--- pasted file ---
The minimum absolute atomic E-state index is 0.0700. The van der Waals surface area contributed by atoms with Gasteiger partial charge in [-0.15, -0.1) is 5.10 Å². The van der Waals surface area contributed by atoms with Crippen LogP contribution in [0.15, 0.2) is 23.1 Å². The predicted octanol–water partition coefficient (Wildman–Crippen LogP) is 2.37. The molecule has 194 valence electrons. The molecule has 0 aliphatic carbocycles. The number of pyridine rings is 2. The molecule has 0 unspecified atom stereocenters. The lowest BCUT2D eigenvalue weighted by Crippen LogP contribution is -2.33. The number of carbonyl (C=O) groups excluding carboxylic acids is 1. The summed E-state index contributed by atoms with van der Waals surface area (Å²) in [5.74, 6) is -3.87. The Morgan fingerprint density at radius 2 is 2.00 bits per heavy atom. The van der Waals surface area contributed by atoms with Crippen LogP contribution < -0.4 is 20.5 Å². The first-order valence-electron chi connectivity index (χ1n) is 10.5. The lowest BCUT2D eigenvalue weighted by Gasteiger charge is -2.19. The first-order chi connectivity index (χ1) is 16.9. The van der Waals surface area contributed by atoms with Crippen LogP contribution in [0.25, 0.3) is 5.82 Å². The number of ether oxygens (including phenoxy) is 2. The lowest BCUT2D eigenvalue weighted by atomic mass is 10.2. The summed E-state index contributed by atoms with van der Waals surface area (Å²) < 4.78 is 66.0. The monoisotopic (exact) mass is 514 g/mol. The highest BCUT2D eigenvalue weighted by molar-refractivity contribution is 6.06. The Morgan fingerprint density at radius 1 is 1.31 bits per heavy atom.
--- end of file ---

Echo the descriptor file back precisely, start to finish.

The minimum absolute atomic E-state index is 0.0700. The van der Waals surface area contributed by atoms with Gasteiger partial charge in [-0.15, -0.1) is 5.10 Å². The van der Waals surface area contributed by atoms with Crippen LogP contribution in [0.15, 0.2) is 23.1 Å². The predicted octanol–water partition coefficient (Wildman–Crippen LogP) is 2.37. The molecule has 194 valence electrons. The molecule has 0 aliphatic carbocycles. The number of pyridine rings is 2. The molecule has 0 unspecified atom stereocenters. The lowest BCUT2D eigenvalue weighted by Crippen LogP contribution is -2.33. The number of carbonyl (C=O) groups excluding carboxylic acids is 1. The summed E-state index contributed by atoms with van der Waals surface area (Å²) in [5.74, 6) is -3.87. The Morgan fingerprint density at radius 2 is 2.00 bits per heavy atom. The van der Waals surface area contributed by atoms with Crippen LogP contribution < -0.4 is 20.5 Å². The first-order valence-electron chi connectivity index (χ1n) is 10.5. The lowest BCUT2D eigenvalue weighted by Gasteiger charge is -2.19. The first-order chi connectivity index (χ1) is 16.9. The van der Waals surface area contributed by atoms with Crippen LogP contribution in [0.25, 0.3) is 5.82 Å². The number of ether oxygens (including phenoxy) is 2. The lowest BCUT2D eigenvalue weighted by atomic mass is 10.2. The summed E-state index contributed by atoms with van der Waals surface area (Å²) < 4.78 is 66.0. The monoisotopic (exact) mass is 514 g/mol. The highest BCUT2D eigenvalue weighted by molar-refractivity contribution is 6.06. The Morgan fingerprint density at radius 1 is 1.31 bits per heavy atom.